Chen supporters have alleged the case was politically motivated
By Cindy Sui
BBC News, Taipei
Across Taiwan, the reaction to a Taipei court's decision to sentence former president Chen Shui-bian to life in prison for corruption differed widely.
But analysts say one thing is for sure - the heavy sentence will deepen long-existing hostilities between the island's ruling party Kuomintang (KMT) and main opposition Democratic Progressive Party (DPP).
"The sentence was heavier than expected. The confrontation between the blue side (KMT) and green side (DPP) will be greater than before as a result of this," said Hsu Yung-ming, a political science professor at Soochow University, referring to the colours of the two parties.
The case grabbed the attention of Taiwan's 23 million people from the moment Chen was arrested in November 2008.
It was unprecedented in the island's short history as a democracy.
The first president elected from an opposition party, Chen had vowed to root out decades of corruption under the former one-party system, but was later accused of corruption himself.
Ordinary Taiwanese people are divided in the way they view the handling of the case.
While most people believe Chen is guilty of at least some of the charges against him - which include embezzling from a special state affairs fund for the president, accepting bribes and money laundering - many believe the way his case has been handled reflects Taiwanese politics, rather than justice at work.
"It's related to politics," said Taipei resident Tseng You-yi.
"They have to lock up Chen Shui-bian. He's a leading figure of the DPP, and the KMT doesn't want the DPP to rise again."
Chen's supporters, including long-time Taiwanese who do not identify with the KMT which came from China at the end of the civil war in 1949, believe the case is simply political revenge.
Chen Shui-bian had argued that presidential fund rules were unclear
They said Chen has been treated unfairly and believe corrupt officials in the ruling party should also be tried.
However, critics of Chen, including the tens of thousands of people who held sit-in protests demanding his resignation over corruption allegations in 2006, see the case as a sign of progress: even a former president can be punished.
"The verdict is good. He committed wrongdoings, so he should admit his mistakes, especially since he took so much money," said Taipei resident Lee Hao-ping.
"This case will serve as a warning to current and future Taiwanese presidents - that they can't simply do what they want and should not collude with businesses."
Chen insists he is innocent and that the money accrued was from campaign contributions and that Taiwan's vague rules were not clear on how the presidential fund should be used.
Some analysts believe there is some truth to Chen's claims that the case against him is a witch hunt by the current government aimed at pleasing Beijing.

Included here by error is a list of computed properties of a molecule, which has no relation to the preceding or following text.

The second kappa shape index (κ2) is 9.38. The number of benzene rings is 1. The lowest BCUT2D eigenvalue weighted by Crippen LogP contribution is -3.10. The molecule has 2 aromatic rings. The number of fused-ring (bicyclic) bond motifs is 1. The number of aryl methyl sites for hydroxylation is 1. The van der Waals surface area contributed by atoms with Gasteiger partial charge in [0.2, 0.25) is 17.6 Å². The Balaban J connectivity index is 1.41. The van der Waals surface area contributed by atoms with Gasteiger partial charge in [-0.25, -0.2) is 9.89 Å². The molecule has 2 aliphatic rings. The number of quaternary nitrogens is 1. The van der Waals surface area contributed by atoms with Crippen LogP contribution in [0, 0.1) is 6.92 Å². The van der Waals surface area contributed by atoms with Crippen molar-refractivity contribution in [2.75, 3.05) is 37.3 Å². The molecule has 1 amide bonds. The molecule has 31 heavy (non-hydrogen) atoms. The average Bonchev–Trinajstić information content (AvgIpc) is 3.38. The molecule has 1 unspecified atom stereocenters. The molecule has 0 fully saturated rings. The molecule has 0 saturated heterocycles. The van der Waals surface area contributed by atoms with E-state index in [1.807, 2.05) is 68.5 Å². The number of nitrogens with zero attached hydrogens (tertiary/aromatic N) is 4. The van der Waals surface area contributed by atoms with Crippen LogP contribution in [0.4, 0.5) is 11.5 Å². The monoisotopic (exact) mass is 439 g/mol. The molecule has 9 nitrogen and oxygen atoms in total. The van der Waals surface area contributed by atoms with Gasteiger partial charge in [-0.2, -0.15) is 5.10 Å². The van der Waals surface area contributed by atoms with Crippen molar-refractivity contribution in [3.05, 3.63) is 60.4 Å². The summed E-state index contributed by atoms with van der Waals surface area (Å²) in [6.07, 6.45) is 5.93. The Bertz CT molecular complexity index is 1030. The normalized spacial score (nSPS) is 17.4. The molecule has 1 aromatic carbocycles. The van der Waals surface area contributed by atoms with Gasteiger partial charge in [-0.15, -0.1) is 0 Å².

As president, Chen had tried to assert independence for an island which has long ruled itself and yearned for recognition as a nation, but is still considered by China as its territory and barred from the United Nations.
Since Chen left office in May 2008, Taiwan has taken a dramatic shift in policy toward China.
The current administration has launched direct flights and shipping links with Beijing, and welcomed Chinese pandas, tourists, and officials.
These changes were met with fierce protests by some Taiwanese who believe, along with Chen, that close ties with Beijing could jeopardise Taiwan's sovereignty.
"The KMT and President Ma Ying-jeou obviously thought that if they don't put him away, he'll raise trouble for cross-strait relations and for domestic affairs; he still has a lot of supporters," said Shane Lee, a political science professor from Chang Jung Christian University.
The trial has also raised concerns among some legal experts, especially over the switching of the three judges in the middle of the trial after the previous judges allowed Chen to be released on bail.
Taiwan's courts generally do not have juries. Scholars see this as a test of the young democracy's judicial independence.
They point out that the same treatment should be given to corruption officials, regardless of which party is in power.
Chen's wife has appealed against her conviction and is free on bail
Ironically, at least one of the judges who convicted Chen of misusing the presidential fund acquitted current President Ma Ying-jeou of similar charges of misusing a special mayoral fund when he was Taipei mayor, before Mr Ma was elected president in 2008.
The spokesman for the Taipei District Court, Huang Chun-ming, dismissed such concerns.
"The judges ruled according to law and made independent decisions. There was no political interference," Mr Huang told the BBC.
Chen is expected to appeal against the ruling.
While the other 13 defendants in the case, including Chen's wife, children and former staff, remain free pending their appeals, it is unclear whether Taiwan's courts will set Chen free on 25 September, when his detention hearing is scheduled.
Keeping Chen behind bars may be convenient for the government as it pursues stronger economic ties with Beijing, including a controversial free-trade agreement it hopes to sign next year, analysts said.